30 jobs lost at Steggles in Beresfield

RETRENCHMENTS: The Beresfield food plant.
RETRENCHMENTS: The Beresfield food plant.

AT least 30 people have made redundant at the Bartter Enterprises and Steggles Food plant at Beresfield, with unions saying more jobs will go in the coming months.

Australian Workers Union organiser John Boyd said yesterday 19 middle managers and 13 maintenance workers had been retrenched without notice on Tuesday. The union had been told another 15 jobs would go when the hatchery shut before October.

Mr Boyd said people were also retrenched this week at a Bartter plant at Hanwood near Griffith and at the Steggles-Bartter office in North Ryde.

He said the Beresfield factory and shop employed an estimated 600 to 700 people. It had been run by various owners over the years and processed chickens and turkeys from various farms in the Hunter and on the Central Coast.

Mr Boyd said the job cuts came after Australia's number three poultry company, the Baiada family's Baiada Poultry, bought the number two company, Steggles-Bartter, from the Bartter family. This meant Baiada was challenging the Ingham family as Australia's "chicken kings".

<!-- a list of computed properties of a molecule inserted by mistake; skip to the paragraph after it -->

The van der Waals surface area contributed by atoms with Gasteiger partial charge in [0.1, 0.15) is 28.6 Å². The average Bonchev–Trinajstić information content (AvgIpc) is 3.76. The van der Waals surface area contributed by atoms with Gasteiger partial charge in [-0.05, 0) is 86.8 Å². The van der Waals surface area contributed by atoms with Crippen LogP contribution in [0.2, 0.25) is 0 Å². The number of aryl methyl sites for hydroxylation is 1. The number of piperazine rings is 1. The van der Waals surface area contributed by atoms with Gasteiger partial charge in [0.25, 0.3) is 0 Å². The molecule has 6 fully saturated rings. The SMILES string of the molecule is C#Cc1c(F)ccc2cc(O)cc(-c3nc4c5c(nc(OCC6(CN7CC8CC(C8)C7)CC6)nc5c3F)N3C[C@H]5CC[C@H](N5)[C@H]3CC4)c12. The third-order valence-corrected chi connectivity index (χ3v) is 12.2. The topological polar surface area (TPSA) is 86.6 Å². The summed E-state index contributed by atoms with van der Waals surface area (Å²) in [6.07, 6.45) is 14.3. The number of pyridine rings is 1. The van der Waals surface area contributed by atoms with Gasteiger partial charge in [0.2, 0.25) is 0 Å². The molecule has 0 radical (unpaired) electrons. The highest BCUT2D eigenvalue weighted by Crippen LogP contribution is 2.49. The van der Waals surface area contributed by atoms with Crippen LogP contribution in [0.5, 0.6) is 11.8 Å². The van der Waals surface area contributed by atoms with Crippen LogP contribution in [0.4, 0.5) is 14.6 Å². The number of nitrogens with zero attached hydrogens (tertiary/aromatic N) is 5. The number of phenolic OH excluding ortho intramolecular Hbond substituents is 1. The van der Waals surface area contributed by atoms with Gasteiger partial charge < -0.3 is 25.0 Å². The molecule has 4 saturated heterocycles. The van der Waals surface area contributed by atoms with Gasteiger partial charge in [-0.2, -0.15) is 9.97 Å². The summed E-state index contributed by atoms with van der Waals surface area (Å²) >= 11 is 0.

The deal was cleared on June 30 by the Australian Competition and Consumer Commission after Baiada agreed to sell Bartter's Victorian operations to another operator, La Ionica Poultry.

A spokesman for Baiada managing director John Camilleri said the company had no comment on the job cuts or the restructuring.

Mr Boyd said Baiada took control of the Beresfield business on Monday, and "marched in the next day telling people they had lost their jobs on the spot".

"There are agreements covering the way that redundancies are to be handled at this site and yet the new owners simply rolled up and summonsed people into a room," Mr Boyd said.

"We had no warning this was happening, then all of these employees are called in and they tell them that in any merger there are redundancies and by the way, you've been made redundant as of today. It was a disgrace."

Mr Boyd said it was no way to treat people who in many cases had "20 or 30 years" of service at Beresfield.